Introduction: Infrared Cloning 2.
This is the second chapter of a big series of domotics experiments. So we will be used the cloned signal that we obtain in the last chapter. Always with our goal: "keep it simple".
Please check the first part:
So let's get started.
Step 1: The Stuff
We can use an Arduino Uno or Nano. But bear in mind that I have been testing this mostly in Uno. It should work in every Arduino thought. And finally, a simple infrared led. Simple, isn't it?
Step 2: Connections.
I had some issues with this infrared led because every tutorial that I watched says that you have to add a resistance to protect the led. So did as instructed but found that the led where emitting signals but not bright. Since infrared light is not visible you can check if the led is working using the camera of your cell phone. As I was saying my configuration was not working, the light was not bright enough. After a few trials, I decided to remove the resistance. And that was it. By the way, I read somewhere that Arduino slot 13 has an integrated resistance so I started using that one, but I had to use another slot since I needed that slot and found out that it works in every digital pin. So I think the resistance might be needed if you need to turn on the led and keep it on. In our case, the infrared led will be sending signals, and means one, is not turned on constantly and two it will be blinking for very short periods of time. Not sure, am just a humble programmer.
We are connected, what is next,
Step 3: The Sketch
As you can see the program is a little bit more complex than the one to clone signals, but still is simple. No libraries in order to make it fast. The system loops waiting for input from the serial monitor. In my case I just wait for "1", not very creative sorry, it's simply because I am not. You can play around with the code to suit your needs.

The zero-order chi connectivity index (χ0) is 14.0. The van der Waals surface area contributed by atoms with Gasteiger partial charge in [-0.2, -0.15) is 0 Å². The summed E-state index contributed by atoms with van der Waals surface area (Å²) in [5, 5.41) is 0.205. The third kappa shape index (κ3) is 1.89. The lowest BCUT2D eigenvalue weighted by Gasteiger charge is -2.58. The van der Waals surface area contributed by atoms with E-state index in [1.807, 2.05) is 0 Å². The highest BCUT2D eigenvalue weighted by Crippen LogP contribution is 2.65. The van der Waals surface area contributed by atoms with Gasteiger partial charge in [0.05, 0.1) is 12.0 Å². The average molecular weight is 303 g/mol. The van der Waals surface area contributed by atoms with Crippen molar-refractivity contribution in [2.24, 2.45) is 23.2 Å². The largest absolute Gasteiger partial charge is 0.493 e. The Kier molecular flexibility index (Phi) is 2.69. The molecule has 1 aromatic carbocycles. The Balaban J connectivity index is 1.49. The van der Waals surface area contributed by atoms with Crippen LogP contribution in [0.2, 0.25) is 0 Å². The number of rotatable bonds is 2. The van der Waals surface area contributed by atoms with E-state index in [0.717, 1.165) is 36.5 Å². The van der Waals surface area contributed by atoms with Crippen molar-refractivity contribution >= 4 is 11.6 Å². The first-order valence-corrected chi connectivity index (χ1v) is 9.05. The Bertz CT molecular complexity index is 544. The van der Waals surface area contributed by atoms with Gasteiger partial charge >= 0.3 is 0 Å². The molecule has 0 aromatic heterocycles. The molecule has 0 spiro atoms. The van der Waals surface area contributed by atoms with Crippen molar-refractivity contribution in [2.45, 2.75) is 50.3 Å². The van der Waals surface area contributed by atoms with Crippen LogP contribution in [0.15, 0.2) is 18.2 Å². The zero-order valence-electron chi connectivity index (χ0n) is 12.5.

Once the command sequence is started the program reads the int array, containing the cloned signal that we obtain in the last chapter, and sends it to the method pulseIR() in charge of triggering the led. Bear in mind that you will have to add a 0 at the end of the array. Don't ask me why I just don't remember why I did it that way. But again you're free to play around with the code and make it better. AND IT CAN BE WAY BETTER.
This is to take into count,
In this sketch, the baud rate is 9600 (won't go far without setting this on the serial monitor)
Add the zero at the end, or modify the code.
Step 4: What Is Next?
Next chapters I will be showing how to do the same with radio frequencies to handle radio remotes. As you might know, is now much different from the infrared signals. We will end up with an array of numbers. We will be processing them a little bit differently.
Also, I will be showing you how to normalize the signals, which is to transform the numbers into zeros and ones or true or false signals, and how to compress the whole signal in order to store it in a db or where ever, for easy handling. As you will find out, some signals are very large, like for example 400 in size or more. Also as you might imagine a compressed signal will facilitate the transference of it through different kinds of channels ;)
Not sure what will be the first thought. I am kind of lazy this day.
By you all.